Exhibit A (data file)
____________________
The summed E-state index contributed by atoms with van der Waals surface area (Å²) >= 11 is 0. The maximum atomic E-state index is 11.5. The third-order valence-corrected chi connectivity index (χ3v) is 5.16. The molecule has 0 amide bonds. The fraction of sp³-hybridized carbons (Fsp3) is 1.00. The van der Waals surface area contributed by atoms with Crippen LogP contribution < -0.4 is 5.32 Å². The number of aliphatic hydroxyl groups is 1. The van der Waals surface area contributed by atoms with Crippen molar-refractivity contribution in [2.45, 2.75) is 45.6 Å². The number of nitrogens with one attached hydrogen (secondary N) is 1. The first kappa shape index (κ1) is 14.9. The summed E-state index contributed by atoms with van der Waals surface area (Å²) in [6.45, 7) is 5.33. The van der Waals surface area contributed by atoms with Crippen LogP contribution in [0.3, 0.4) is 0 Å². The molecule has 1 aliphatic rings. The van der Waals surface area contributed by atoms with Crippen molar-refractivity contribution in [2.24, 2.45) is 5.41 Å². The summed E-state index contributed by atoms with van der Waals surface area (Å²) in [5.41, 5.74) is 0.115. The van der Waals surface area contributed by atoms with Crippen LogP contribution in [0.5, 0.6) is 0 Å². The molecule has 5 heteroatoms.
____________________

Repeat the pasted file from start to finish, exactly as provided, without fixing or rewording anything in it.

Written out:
The summed E-state index contributed by atoms with van der Waals surface area (Å²) >= 11 is 0. The maximum atomic E-state index is 11.5. The third-order valence-corrected chi connectivity index (χ3v) is 5.16. The molecule has 0 amide bonds. The fraction of sp³-hybridized carbons (Fsp3) is 1.00. The van der Waals surface area contributed by atoms with Crippen LogP contribution < -0.4 is 5.32 Å². The number of aliphatic hydroxyl groups is 1. The van der Waals surface area contributed by atoms with Crippen molar-refractivity contribution in [2.45, 2.75) is 45.6 Å². The number of nitrogens with one attached hydrogen (secondary N) is 1. The first kappa shape index (κ1) is 14.9. The summed E-state index contributed by atoms with van der Waals surface area (Å²) in [6.45, 7) is 5.33. The van der Waals surface area contributed by atoms with Crippen LogP contribution in [0.3, 0.4) is 0 Å². The molecule has 1 aliphatic rings. The van der Waals surface area contributed by atoms with Crippen molar-refractivity contribution in [2.24, 2.45) is 5.41 Å². The summed E-state index contributed by atoms with van der Waals surface area (Å²) in [5.41, 5.74) is 0.115. The van der Waals surface area contributed by atoms with Crippen LogP contribution in [0.5, 0.6) is 0 Å². The molecule has 5 heteroatoms.